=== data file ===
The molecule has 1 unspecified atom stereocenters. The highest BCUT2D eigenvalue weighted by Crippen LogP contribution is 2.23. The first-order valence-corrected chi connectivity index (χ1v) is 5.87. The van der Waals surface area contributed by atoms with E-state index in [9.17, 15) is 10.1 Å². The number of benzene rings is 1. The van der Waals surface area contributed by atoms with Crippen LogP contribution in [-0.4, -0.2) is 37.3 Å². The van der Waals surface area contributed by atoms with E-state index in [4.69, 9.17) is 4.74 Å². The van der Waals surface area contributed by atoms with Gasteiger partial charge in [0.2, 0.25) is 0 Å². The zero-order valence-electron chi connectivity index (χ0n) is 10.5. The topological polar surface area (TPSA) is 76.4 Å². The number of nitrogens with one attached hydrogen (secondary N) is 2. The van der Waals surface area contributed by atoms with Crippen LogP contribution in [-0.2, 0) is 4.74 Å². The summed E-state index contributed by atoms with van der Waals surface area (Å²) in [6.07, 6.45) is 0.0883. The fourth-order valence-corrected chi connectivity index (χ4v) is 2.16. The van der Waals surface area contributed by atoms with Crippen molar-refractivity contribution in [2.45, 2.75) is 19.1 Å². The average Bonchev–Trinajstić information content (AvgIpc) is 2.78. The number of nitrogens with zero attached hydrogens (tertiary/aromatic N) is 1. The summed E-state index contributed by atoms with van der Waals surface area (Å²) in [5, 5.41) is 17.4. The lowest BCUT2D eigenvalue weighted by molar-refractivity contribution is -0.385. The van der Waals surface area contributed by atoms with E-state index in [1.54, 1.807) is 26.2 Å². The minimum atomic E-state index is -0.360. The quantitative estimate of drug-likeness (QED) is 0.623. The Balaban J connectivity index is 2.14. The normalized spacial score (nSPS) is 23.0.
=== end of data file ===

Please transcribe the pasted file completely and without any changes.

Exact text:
The molecule has 1 unspecified atom stereocenters. The highest BCUT2D eigenvalue weighted by Crippen LogP contribution is 2.23. The first-order valence-corrected chi connectivity index (χ1v) is 5.87. The van der Waals surface area contributed by atoms with E-state index in [9.17, 15) is 10.1 Å². The number of benzene rings is 1. The van der Waals surface area contributed by atoms with Crippen LogP contribution in [-0.4, -0.2) is 37.3 Å². The van der Waals surface area contributed by atoms with E-state index in [4.69, 9.17) is 4.74 Å². The van der Waals surface area contributed by atoms with Gasteiger partial charge in [0.2, 0.25) is 0 Å². The zero-order valence-electron chi connectivity index (χ0n) is 10.5. The topological polar surface area (TPSA) is 76.4 Å². The number of nitrogens with one attached hydrogen (secondary N) is 2. The van der Waals surface area contributed by atoms with Crippen LogP contribution in [-0.2, 0) is 4.74 Å². The summed E-state index contributed by atoms with van der Waals surface area (Å²) in [6.07, 6.45) is 0.0883. The fourth-order valence-corrected chi connectivity index (χ4v) is 2.16. The van der Waals surface area contributed by atoms with Crippen molar-refractivity contribution in [2.45, 2.75) is 19.1 Å². The average Bonchev–Trinajstić information content (AvgIpc) is 2.78. The number of nitrogens with zero attached hydrogens (tertiary/aromatic N) is 1. The summed E-state index contributed by atoms with van der Waals surface area (Å²) in [5, 5.41) is 17.4. The lowest BCUT2D eigenvalue weighted by molar-refractivity contribution is -0.385. The van der Waals surface area contributed by atoms with E-state index in [1.54, 1.807) is 26.2 Å². The minimum atomic E-state index is -0.360. The quantitative estimate of drug-likeness (QED) is 0.623. The Balaban J connectivity index is 2.14. The normalized spacial score (nSPS) is 23.0.